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“[Luma] said we’re all foreigners, and this is a team where everybody unites. . . And she told us she was going to kick us off the team if we didn’t,” Yousph Woldeyesus. —Outcasts United
by Warren St. John
AR Test, Diverse Characters
In the 1990s, the small town of Clarkston, Georgia, became the center for refugee resettlement. The United States government didn’t tell the original residents that soon people from war-torn nations would be settling in the area and trying to navigate a world vastly different than the homes they had come from. When an American-educated, Jordanian woman named Luma Mufleh moves in, she starts a soccer team comprised of refugee kids, hoping to keep them off the streets. They dub themselves “The Fugees.”
Outcasts United tells the true story of one of the Fugees’ seasons, led by dedicated soccer coach Luma. Reporter Warren St. John details the lives of the players and their coach on and off the field as they maneuver through their lives in a town that didn’t see them coming. Their story demonstrates shared humanity and the need for compassion.
Much of the book revolves around Luma’s life. Luma’s old-school coaching methods produce results in her players. St. John captures how much Luma’s players valued her, as she is much more than just a coach to them. Luma consistently helps the boys’ families with daily tasks, especially when English isn’t well-spoken or understood in the households. Despite her tough-love approach to coaching, the players see her as a mentor and someone to be admired.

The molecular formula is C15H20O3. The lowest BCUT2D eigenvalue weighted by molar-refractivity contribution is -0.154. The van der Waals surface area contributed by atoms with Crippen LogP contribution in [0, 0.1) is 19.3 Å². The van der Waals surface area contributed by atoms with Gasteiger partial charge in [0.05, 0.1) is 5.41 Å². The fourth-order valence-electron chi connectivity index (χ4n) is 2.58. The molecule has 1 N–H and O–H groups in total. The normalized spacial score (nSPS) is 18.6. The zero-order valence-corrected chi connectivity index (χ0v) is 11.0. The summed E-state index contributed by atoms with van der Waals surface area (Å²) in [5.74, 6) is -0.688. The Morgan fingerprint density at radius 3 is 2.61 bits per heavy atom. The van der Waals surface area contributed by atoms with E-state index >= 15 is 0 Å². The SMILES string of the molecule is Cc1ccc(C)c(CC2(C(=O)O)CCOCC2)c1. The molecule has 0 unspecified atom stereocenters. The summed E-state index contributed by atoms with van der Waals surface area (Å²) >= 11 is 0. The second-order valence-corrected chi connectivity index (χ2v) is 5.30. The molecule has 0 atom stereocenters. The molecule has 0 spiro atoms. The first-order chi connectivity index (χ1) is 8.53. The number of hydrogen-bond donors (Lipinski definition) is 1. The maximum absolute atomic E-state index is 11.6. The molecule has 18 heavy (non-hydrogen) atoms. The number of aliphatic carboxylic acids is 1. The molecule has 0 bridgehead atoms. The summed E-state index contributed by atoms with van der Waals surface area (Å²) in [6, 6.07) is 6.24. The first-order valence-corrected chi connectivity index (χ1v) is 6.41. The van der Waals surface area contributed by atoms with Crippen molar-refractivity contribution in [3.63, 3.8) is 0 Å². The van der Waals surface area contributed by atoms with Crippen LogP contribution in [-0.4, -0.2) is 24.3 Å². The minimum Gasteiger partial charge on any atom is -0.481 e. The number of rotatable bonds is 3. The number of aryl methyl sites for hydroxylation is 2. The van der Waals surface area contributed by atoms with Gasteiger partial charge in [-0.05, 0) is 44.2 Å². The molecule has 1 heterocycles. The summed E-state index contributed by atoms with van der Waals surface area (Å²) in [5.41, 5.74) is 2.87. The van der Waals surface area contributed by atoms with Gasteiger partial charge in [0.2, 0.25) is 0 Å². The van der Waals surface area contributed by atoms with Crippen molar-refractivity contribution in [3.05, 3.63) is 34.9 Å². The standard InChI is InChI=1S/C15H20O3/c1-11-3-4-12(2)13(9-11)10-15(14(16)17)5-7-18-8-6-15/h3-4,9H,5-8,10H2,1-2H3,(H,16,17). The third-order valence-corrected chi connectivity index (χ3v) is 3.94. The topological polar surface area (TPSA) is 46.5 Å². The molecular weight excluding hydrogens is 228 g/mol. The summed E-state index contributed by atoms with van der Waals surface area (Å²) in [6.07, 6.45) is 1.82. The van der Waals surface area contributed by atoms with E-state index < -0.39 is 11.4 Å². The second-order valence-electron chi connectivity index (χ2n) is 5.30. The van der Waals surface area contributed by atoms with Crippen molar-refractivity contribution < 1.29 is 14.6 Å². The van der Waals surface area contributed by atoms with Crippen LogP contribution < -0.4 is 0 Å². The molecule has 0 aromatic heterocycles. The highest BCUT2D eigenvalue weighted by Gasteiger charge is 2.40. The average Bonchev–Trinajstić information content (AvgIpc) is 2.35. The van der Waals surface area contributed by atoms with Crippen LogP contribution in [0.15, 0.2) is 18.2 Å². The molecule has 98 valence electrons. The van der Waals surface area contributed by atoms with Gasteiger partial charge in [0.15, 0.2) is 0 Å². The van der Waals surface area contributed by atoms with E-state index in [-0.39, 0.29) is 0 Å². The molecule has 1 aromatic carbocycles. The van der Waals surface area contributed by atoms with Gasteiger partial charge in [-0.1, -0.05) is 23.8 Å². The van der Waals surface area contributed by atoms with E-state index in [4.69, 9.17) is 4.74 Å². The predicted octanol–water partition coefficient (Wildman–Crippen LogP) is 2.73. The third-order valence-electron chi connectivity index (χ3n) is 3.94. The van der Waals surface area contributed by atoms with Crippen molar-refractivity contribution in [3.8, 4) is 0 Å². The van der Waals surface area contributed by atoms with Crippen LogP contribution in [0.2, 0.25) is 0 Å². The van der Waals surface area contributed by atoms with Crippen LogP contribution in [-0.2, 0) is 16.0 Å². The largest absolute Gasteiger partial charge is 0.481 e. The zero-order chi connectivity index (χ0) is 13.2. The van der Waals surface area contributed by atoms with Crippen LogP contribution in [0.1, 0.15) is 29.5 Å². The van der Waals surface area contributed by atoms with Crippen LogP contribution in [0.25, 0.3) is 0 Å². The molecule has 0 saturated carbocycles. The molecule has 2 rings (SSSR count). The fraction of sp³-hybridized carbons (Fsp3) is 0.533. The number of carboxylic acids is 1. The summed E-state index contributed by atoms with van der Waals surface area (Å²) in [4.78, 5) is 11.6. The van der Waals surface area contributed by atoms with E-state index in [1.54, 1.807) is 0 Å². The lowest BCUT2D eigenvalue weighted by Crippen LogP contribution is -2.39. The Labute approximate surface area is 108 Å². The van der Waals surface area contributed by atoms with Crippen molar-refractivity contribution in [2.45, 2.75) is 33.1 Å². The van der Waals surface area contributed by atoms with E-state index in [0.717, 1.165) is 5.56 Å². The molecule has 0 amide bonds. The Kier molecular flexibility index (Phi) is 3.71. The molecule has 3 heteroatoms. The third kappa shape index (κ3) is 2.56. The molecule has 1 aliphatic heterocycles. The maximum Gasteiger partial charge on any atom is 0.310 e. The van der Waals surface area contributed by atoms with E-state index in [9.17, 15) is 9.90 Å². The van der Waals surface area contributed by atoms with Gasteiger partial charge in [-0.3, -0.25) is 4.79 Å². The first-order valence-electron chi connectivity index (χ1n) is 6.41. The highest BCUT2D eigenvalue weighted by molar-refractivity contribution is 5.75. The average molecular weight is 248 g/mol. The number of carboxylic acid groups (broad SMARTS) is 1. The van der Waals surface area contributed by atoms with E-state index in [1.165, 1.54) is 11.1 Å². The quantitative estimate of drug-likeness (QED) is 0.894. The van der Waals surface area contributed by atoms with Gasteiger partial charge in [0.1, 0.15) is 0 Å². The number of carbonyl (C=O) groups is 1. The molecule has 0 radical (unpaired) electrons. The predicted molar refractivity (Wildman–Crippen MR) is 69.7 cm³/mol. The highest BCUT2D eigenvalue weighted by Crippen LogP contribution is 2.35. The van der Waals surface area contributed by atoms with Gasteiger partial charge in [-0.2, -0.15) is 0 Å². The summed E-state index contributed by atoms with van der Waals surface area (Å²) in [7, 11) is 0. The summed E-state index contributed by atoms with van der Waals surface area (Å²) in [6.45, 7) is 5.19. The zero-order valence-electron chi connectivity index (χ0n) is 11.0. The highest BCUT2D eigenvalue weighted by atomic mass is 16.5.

The boys face serious challenges in their lives, but soccer unites them as brothers. Many of them come from rival nations that carry their own prejudices against each other, and the small southern town in Georgia they now live in certainly carries its own prejudices about the refugees. Despite these differences, Clarkston is a global community. Luma forces the boys to get along or get off the field, and the strategy in unifying Clarkson is not much different – they have to make the situation work. There is no other option.
The sense of community in Outcasts United is striking. Community is built from the ground up, and it requires that everyone makes an attempt to work within it. Luma has built a community through soccer, and the Fugees family still exists today with more teams and schooling opportunities. Luma could not have done this work without compassion—compassion for the refugee families in Clarkson and for the community that they were trying to build. Through that compassion and through soccer, they have created something truly beautiful.
Outcasts United is inspiring because of the work that Luma and her Fugees put forth. Despite their trials, they’re a team that wants nothing more than to live their lives and play soccer. Although soccer fans will be the main target audience of this book, this true story is moving for anyone interested in themes of compassion and community through sports.
- Some of the players on the team are refugees, and they have experienced “the horrors of war. There were Sudanese players on the team whose villages had been bombed, and Liberians who’d lived through mortar fire that pierced the roofs of their neighbors’ homes, taking out whole families.” One boy “had been forced by soldiers to shoot a close friend.”